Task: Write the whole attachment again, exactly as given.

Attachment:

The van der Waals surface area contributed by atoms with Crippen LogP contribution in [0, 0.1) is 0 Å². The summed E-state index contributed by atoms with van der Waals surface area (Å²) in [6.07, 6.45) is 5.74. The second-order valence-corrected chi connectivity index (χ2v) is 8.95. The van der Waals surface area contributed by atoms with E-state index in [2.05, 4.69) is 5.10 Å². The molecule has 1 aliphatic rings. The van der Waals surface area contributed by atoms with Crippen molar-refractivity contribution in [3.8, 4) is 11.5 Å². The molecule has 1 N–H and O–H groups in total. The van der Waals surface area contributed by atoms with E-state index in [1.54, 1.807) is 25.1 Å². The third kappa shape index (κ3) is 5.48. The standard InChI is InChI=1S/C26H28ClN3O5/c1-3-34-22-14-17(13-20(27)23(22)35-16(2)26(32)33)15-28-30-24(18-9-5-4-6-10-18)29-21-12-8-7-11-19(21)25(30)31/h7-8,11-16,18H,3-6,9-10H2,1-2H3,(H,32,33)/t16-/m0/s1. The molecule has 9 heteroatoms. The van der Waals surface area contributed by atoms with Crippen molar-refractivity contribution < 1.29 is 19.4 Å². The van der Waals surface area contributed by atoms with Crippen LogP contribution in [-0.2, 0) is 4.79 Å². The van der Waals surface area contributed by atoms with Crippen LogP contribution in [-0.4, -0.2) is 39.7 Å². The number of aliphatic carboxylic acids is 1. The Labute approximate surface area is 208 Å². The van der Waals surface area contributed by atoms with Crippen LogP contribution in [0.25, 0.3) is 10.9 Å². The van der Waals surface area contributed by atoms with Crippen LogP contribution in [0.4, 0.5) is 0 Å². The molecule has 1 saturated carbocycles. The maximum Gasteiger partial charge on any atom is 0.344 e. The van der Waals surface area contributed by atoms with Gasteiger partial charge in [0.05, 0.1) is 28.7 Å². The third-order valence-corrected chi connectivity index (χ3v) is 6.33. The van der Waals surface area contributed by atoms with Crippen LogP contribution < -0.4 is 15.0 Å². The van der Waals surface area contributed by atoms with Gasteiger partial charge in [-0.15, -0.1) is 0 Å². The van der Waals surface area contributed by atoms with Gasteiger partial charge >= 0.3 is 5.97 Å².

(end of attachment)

The van der Waals surface area contributed by atoms with Crippen LogP contribution in [0, 0.1) is 0 Å². The summed E-state index contributed by atoms with van der Waals surface area (Å²) in [6.07, 6.45) is 5.74. The second-order valence-corrected chi connectivity index (χ2v) is 8.95. The van der Waals surface area contributed by atoms with E-state index in [2.05, 4.69) is 5.10 Å². The molecule has 1 aliphatic rings. The van der Waals surface area contributed by atoms with Crippen molar-refractivity contribution in [3.8, 4) is 11.5 Å². The molecule has 1 N–H and O–H groups in total. The van der Waals surface area contributed by atoms with E-state index in [1.54, 1.807) is 25.1 Å². The third kappa shape index (κ3) is 5.48. The standard InChI is InChI=1S/C26H28ClN3O5/c1-3-34-22-14-17(13-20(27)23(22)35-16(2)26(32)33)15-28-30-24(18-9-5-4-6-10-18)29-21-12-8-7-11-19(21)25(30)31/h7-8,11-16,18H,3-6,9-10H2,1-2H3,(H,32,33)/t16-/m0/s1. The molecule has 9 heteroatoms. The van der Waals surface area contributed by atoms with Crippen molar-refractivity contribution < 1.29 is 19.4 Å². The van der Waals surface area contributed by atoms with Crippen LogP contribution in [-0.2, 0) is 4.79 Å². The van der Waals surface area contributed by atoms with Crippen LogP contribution in [-0.4, -0.2) is 39.7 Å². The number of aliphatic carboxylic acids is 1. The Labute approximate surface area is 208 Å². The van der Waals surface area contributed by atoms with Crippen LogP contribution in [0.25, 0.3) is 10.9 Å². The van der Waals surface area contributed by atoms with Crippen LogP contribution in [0.4, 0.5) is 0 Å². The molecule has 1 saturated carbocycles. The maximum Gasteiger partial charge on any atom is 0.344 e. The van der Waals surface area contributed by atoms with Gasteiger partial charge in [0.05, 0.1) is 28.7 Å². The third-order valence-corrected chi connectivity index (χ3v) is 6.33. The van der Waals surface area contributed by atoms with Crippen LogP contribution < -0.4 is 15.0 Å². The van der Waals surface area contributed by atoms with Gasteiger partial charge in [-0.15, -0.1) is 0 Å². The van der Waals surface area contributed by atoms with Gasteiger partial charge >= 0.3 is 5.97 Å².